Which type of WAN connection can provide the MOST bandwidth? 39,813: c. OC-x Transmission rates are defined by rate of the bitstream of the digital signal and are designated by hyphenation of the acronym OC and an integer value of the multiple of the basic unit of rate, e.g., OC-48. The base unit is 51.84 Mbit/s.[2] Thus, the speed of optical-carrier-classified lines labeled as OC-n is n × 51.84 Mbit/s. source: http://en.wikipedia.org/wiki/Optical_Carrier_transmission_rates OC-768 / STM-256 OC-768 is a network line with transmission speeds of up to 39,813.12 Mbit/s (payload: 38,486.016 Mbit/s (38.486016 Gbit/s); overhead: 1,327.104 Mbit/s (1.327104 Gbit/s)). 1.544 a. T1 http://www.worldnet-long-distance.com/t1-bandwidth-chart/ The standard speed of a T1 line is 1.544 Mbps http://ezinearticles.com/?Common-Questions-on-T1-Bandwidth---With-Practical-Answers&id=501564 T1's are business connections. Cable/DSL services are usually residential. T1's normally have: * unlimited throughput * a guaranteed uptime per month * no port blocking, allowing servers * upload 2-5x as high as cable/DSL * a dedicated line T1 is a point-to-point link. T1 was developed in the late early 1960's to carry 24 digitized phone calls between telephone switching offices. Think of T1 as a simple pipe, between you and the service provider Article Source: http://EzineArticles.com/501564 1.472M PRI d. ISDN http://bandwidth.com/wiki/article/ISDN Basic Rate Interface consists of two B channels, each with bandwidth of 64 kb and one D Channel with a bandwidth of 16 kbps. Together these three channels are known as 2B D. Available data bandwidth is 128Kb and the available voice lines is 2. Two B Channels are most commonly bonded together using MLPPP. Primary Rate Interface Contains 23 B channels and a D channel with a bandwidth of 64 kbps. Since the signaling has a dedicated channel the bandwidth is higher than the typical analog line's 56kb. Available data bandwidth is 1,472Kb (1.472Mb) and the available voice lines is 23 64k b. X.25 Traditionally, the maximum bandwidth of X.25 has been 64 kbit/s, @@Phone Windows Phone 10% of iphone: only 2.5 million phones in the first quarter of 2011 (Apple shipped 18.65 iPhones, and 35.7 million Android phones were sold), I source: http://www.sdtimes.com/content/article.aspx?ArticleID=35571&page=2 @@QMS 410 http://www.printerworks.com/Catalogs/LX-Catalog/LX-NewUsers.html LX Parts catalog z48\clipim\2001\03\22\lxprint\lxprint.htm All Canon LX-based printers from HP, Canon and others (except Apple) can have the HP and LX OEM versions of an optional lower cassette feeder attached interchangeably to add a second input source of 250 sheet capacity. http://www.qms.com/products/consumables/consum1.htm \clipim\2001\03\22\qmspart\qmspart.htm Optional Lower Paper Feeder Tray Tray attaches to the bottom of the -PS 410 or 420 to accommodate letter, legal, A4, executive and envelope trays. (Comes with letter-size tray) $195

@@Rogue Wireless Access Point

A Rogue Access Point is a Wi-Fi Access Point which is setup by an attacker for the purpose of sniffing wireless network traffic. source: http://www.tech-faq.com/rogue-wireless-access-point.html

@@Security Baseline Report

Microsoft Baseline Security Analyzer or MBSA is a freeware application that can be downloaded from the Microsoft’s official website q MBSA can be used to generate a baseline report of the state of a computer just after a fresh operating system is installed the bare metal machine source: Vivek Nayyar 16 Apr 2011 http://www.pctips3000.com/assess-network-security-with-microsoft-baseline-security-analyzer-2-1-1/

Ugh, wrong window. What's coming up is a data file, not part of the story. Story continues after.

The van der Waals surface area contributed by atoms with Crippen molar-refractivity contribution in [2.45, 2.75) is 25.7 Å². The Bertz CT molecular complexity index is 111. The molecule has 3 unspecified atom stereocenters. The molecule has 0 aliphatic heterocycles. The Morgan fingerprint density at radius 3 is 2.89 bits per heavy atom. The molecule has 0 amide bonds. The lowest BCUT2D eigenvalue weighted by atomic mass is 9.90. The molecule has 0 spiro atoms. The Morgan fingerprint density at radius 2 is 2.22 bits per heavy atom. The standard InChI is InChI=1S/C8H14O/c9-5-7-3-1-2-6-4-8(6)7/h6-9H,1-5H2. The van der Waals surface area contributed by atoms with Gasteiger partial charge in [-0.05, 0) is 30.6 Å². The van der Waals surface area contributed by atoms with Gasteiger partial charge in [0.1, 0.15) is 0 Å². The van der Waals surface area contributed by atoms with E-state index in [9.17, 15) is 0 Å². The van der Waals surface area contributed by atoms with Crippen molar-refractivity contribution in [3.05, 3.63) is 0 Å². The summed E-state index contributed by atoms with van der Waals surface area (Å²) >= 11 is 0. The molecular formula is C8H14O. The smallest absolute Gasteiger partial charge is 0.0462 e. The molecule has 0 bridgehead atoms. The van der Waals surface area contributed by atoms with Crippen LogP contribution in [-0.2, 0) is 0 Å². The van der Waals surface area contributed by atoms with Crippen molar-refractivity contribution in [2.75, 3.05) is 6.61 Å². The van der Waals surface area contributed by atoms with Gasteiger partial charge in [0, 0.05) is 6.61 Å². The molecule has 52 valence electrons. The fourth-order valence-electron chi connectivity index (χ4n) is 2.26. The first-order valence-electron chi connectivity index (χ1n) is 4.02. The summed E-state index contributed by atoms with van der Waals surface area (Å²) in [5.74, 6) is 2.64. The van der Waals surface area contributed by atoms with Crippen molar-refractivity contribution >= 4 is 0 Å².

@@Service Survey PC Magazine July 2000 Service & Reliablity Notebooks 1. Dell 2. IBM last Compaq Desktop Best Dell Gateway HP Micron Worst Acer, AST, Compusa, Pack Bell Printers Best HP, Epson, Panasonic Worst Canon, Okidata, Xerox @@SPARC Sun processor design Originally introduced in 1987 Versions up to 8 are 32 bit document from 1994 http://www.sparc.org/standards/SPARCV9.pdf Version 9 is 64 bit @@Terminal %%HP http://www.gaby.de/2647.htm HP2647 programmable terminal 2MHz 8080A zip87\clipim\2005\04\hp2647 Also see HP2645A www.austinfs.fsnet.co.uk/ fixed_pages/HP1000.html HP Journal http://www.hpl.hp.com/hpjournal/pdfs/IssuePDFs/hpjindex.html /1978-01.pdf Jan 1978 HP 2648 graphics terminal HP700 terminals latest version http://www.columbia.edu/acis/history/hp2621.html z87\clipim\2005\04\hp2621\hp2621 http://hpmuseum.net/display_item.php?hw=244 The 2700 was the most advanced terminal built by HP in its first 25 years in the computer industry. The top-of-the-range models included dual 5.25 inch floppy disc drives as well as PAINTBRUSH/2700 AND AUTOPLOT/2700 software. A graphics tablet came standard with all but the entry-level model. The 2700 could produce up to 4096 colors, up to 16 of which could be displayed at any time. Graphics resolution was 512 x 390 dots. The 2700 was on the market for less than a year. It failed because it was far too expensive relative to the 9836C which could perform the same functions for about a third the price. Product Number: 2703A Introduced: 1982 Price: Unknown 2700 Catalogue Reference: 1984, page 615 (I worked nearby this project in winter, 1981) @@usage z48\CLIP\2001\03\digdiv.txt http://www.nationalreview.com/nr_comment/nr_commentprint031601a.html What Digital Divide? Another of the Left’s myths goes bust. By Neil Seeman, NRO associate editor March 16, 2001 9:20 a.m. The "digital divide" is dead. "People with low incomes using the World Wide Web at home accounted for the fastest-growing online group over the last," quoth the Times, referring to a new report by Nielsen/NetRatings. Minorities have also jumped onto the web in record numbers. Nearly nine million African Americans surfed the net in the past year; that compares to 87 million whites, 6 million Hispanics, 2 million Asian Americans, and almost 1 million American Indians. Going by the new 2001 census figures, this means that nearly the same proportion of blacks (26%) is cruising the Net as whites (32%). American Indians, it turns out, are more net-literate than whites. BLACKS TRAIL WHITES AGAIN - BUT ASIANS ARE ON TOP! \clip\99\13\racecomp.txt U.S. Cites Race Gap in Use of Internet By John Schwartz Washington Post Friday, July 9, 1999; Page A1 The full report and underlying statistics can be found online at www.ntia.doc.gov. Report: 'racial ravine' exists Seattle Times 7/8/99 55% of Asians vs 47% Whites, < 25% blacks, 25.5 % Hispanics have home computers. 36% of Asians (the most) have internet access. With low incomes, blacks are 1/3 Hispanics 1/4 as likely to to have computeers. The college educated are 8 times more likely to have computers, 16 times more likely to have internet connection. IGNORING ASIAN COMPUTER SUPERIORITY \clip\99\15\digdiv.txt A Snapshot View of a Complex World by David Boaz Thursday, July 15, 1999 Once again, front-page headlines are trumpeting a "digital divide." "Internet revolution bypassing poor, minorities," USA Today says; "Report Finds Net Users Increasingly White, Well Off," The Washington Post says. The headlines are based on Falling through the Net: Defining the Digital Divide, a 108-page report from the Commerce Department's National Telecommunications and Information Administration (NTIA). The NTIA plays down the fact that Asian households at every income level are more likely than whites to have a computer, and The Washington Post and USA Today ignored Asians in their front-page stories on the racial divide. ASIANS MOST LIKELY TO HAVE COMPUTERS AND MODEMS IN INNER CITY \clip\96\10\compuse.gif Computer Access Among Inner City Residents By Race Source: US Dept of Commerce 1995 As cited by Channel A http://www.channela.com/community/issues/ Dec, 1996 A H B W No Computer 62 90 90 70 Computer Only 20 8 5 15 Computer / Modem 18 5 4 15 \doc\96\06\asintrav.txt "Study shows Asian American travelers are a unique and growing market" International Examiner (Seattle) Oct 2, 1996 p. 11 Source: Travel Industry Association of America Asian Black Hispanic % own PC 59% 28% 42% (computer) \clip\96\04\singcens.txt AP 20-Sep-1996 14:56 EDT REF5487 Copyright 1996. The Associated Press. All Rights Reserved. Singapore Censors Internet Websites: Singapore has one of the highest rates of Net users in the world -- about 20 percent of its 750,000 households are connected. \doc\95\10\comprace - computer use by race, census http://www.census.gov/ftp/pub/population/socdemo/computer Summary - Asians as "other" either 1nd or 1st place in most categories after White. Blacks and Hispanics both equally low in general access, but equal to whites in school use. Table A. LEVEL OF ACCESS AND USE OF COMPUTERS: 1984, 1989, and 1993 (Numbers in thousands) *******Number******* *****Percent***** Access, use, and age 1984 1989 1993 1984 1989 1993 3 to 17 W Access to a computer 7,048 10,773 15,821 17.1 26.7 35.8 B Access to a computer 461 806 1,152 6.1 10.6 13.0 H Access to a computer 191 514 795 4.6 9.6 12.1 Over 18 W Access to a computer 13,782 26,902 42,814 9.6 18.3 26.9 B Access to a computer 780 1,573 2,949 4.4 8.4 13.8 H Access to a computer 372 1,005 1,954 4.1 8.0 12.9 Table B. USE OF COMPUTERS AT HOME, SCHOOL, AND WORK BY PERSONS 18 YEARS AND OLDER: OCTOBER 1993 (Numbers in thousands. Civilian noninstitutional population.) *Percent* ************Uses Computer************ at home at school at work Uses With comp- comp- % of % of uter uter with % of with All any- at comp- enrol- a Characteristics Persons where home Number uter Number led Number job RACE White 158,927 37.5< 26.9 27,417 66.7< 5,980 53.1 45,326 47.1< Black 21,361 25.0 13.8 1,582 56.8 909 54.8 4,072 36.1 Hispanic 15,103 22.0 12.9 1,090 61.3 534 50.0 2,492 29.3 Other 7,117 35.6 31.3< 1,166 55.8 549 60.3< 1,708 42.3 Note - "Other" includes Asian, highest at home, and students enrolled GENDER Male 89,484 36.2 27.1 16,301 70.0< 3,626 55.9 24,414 40.3 Female 97,921 35.8 24.3 13,864 61.1 3,812 51.9 26,692 52.4< Women more likely to work with computers, probably due to pink-collar work vs. outdoors and factory blue collar jobs. asian.computers \doc\95\02\homeelec.txt Investor's Business Daily Feb 28, 1995 Households with Electronic Items: 80% VCR 58% Answering Machines 50% Cordless Phone 42% Stereo TV 40% CD Players 38% Video Game software 33% Personal Computer 20% Camcorder 8% Cellular Phones 5% TV/VCR combo Households (millions) with 35 computers 15 modems 10 cd-roms 5 on-line subscriptions Source: Veronis, Suhler & Associates, Electronic Industries Association @@wap z47\clip\2000\12\wapbad.txt http://www.useit.com/alertbox/20001210.html Following a UK field study, 70% of users decided not to continue using Wireless Application Protocol. Currently, its services are poorly designed, have insufficient task analysis, and abuse existing non-mobile design guidelines. it would have been cheaper for her to buy a newspaper and throw away everything but the TV listings than to look up that evening's BBC programs on her WAP phone. @@web z50\clip\2001\07\webgap.txt Analysis: The Web's true digital divide By STEVE SAILER, UPI National Correspondent http://www.vny.com/cf/news/upidetail.cfm?QID=203267 Internet marketing researcher comScore automatically collects complete Internet usage data leaving aside domains specifically aimed at immigrants or Asians, the most Asian-oriented general interest site is StreetRacing.org. Its visitors are 25.1 percent Asian-Americans, even though Asians make up only 4.6 percent of online Americans. Other hot-rod Web sites with audiences that are highly Asian include SuperCars.net, Acura.com and OverBoost.com. highly black-skewed domains include NBA.com, Bible.com, FootLocker.com and child rappers' sites LilBowWow.com and LilRomeo.com. blacks make up the smallest share of the audience include: LLBean.com (clothes for the Puritans' descendants, whether genealogical or psychological); USGA.org (the blue-blooded United States Golf Association); and CountryStars.com the people with the least education seem to have the most fun on the Web. ZapSpot.com, FunFlat.com, HaHaSoFunny.com, TiggysRibTicklers.com, ReflectiveGreetings.com and BingoFun.com vs. most educated: WestLaw.com, Lexis.com, and Martindale.com), a textbook publisher (Reed-Elsevier.com), the Chronicle of Higher Education trade journal (Chronicle.com), and a Chinese business portal (Sina.com). Another 50% "Ethnic Group": 51% of Web Users Bachelors Or More (That's equal to the highest ethnic groups, Indians, Chinese, Jews and Gays) May 5, 1997 Business Week "A Census in Cyberspace" Education 27% High school or less, 32% Some College 23% College Grad 18% Post Grad Age: 18-24 18% 25-29 14% 30-39 23% 40-49 26% 56-64 14$ 65+ 5% Female 41% Male 59% Fri, 25 Apr 1997 15:45:25 PST \clip\97\11\webcens.txt BUSINESS WEEK/HARRIS POLL: A CENSUS IN CYBERSPACE In 1997, 21% of adults use the web, 50% of computer users. population is race. The Internet remains a medium dominated by whites, who make up 85% of Internet and Web users, according to the Harris Poll. Blacks and Hispanics each account for 6% of Net users--up just slightly from a year ago. (Asians + Natam = 3%?) @@Video watching WSJ 1/29/2007 Harris Interactive Poll says 3/4 of online respondents have watched online videos., 2,309 adults 85% 18-25 87% 25-29 over 50% older ages Youtube 67% visited only once or a few times 24% frequently but less than 1 hour a week 9% 1 hour or more per week Ever watched 42% Youtube 41% TV network 35% news site 25% Yahoo 24% Google 19% Myspace 7% ITunes 19% somewhere else 26% never watched an online video complete reports wsj.com/reports @@Video Games Sony will be more than half of 44M units sold this year, 1/3 more than game cube, 4 times Xbox according to analysts. Sea PI Sep 4, 2002 @@Window 32 bit http://www.vistaclues.com/reader-question-32-bit-vista-memory-limits/ “4GB” maximum memory limit of 32-bit Windows is purely theoretical. In practice, the max memory is something significantly less, equal to 4GB minus your video card memory and the address space allocated to a couple other hardware resourcse. Typically, the realistic maximum memory is somewhere betwee 2.5GB and 3.5GB. ... However, 64-bit has it’s own problems because it lacks the full backwards compatibility provided by 32-bit. You do have a choice, but most people are still better off dealing with the limits of 32-bit than using 64-bit–which is still “bleeding edge”, despite the fact that it has been around for years now. ...on the upside, the 750MB of RAM you’re missing really wouldn’t have made that much difference anyway. @@VAX-11 VAX had 4G memory space, but user process was limited to 1G. By 2009, common to buy high end PCs with 4G of memory, more than could be addressed by win32. The VAX virtual memory is divided into four sections, each of which is one gigabyte[9] in size: For VMS, P0 was used for user process space, P1 for process stack, S0 for the operating system, and S1 was reserved. The VAX 7000/10000 (introduced 1992) supported a maximum of 3.5 GB of memory. This was a limitation of the VAX architecture, which had 32-bit addressing. @@Wrist computer z40\clipim\2000\04\19\swatch.efx Swatch leaps through time Home | arthurhu @ hufamily.com (no space)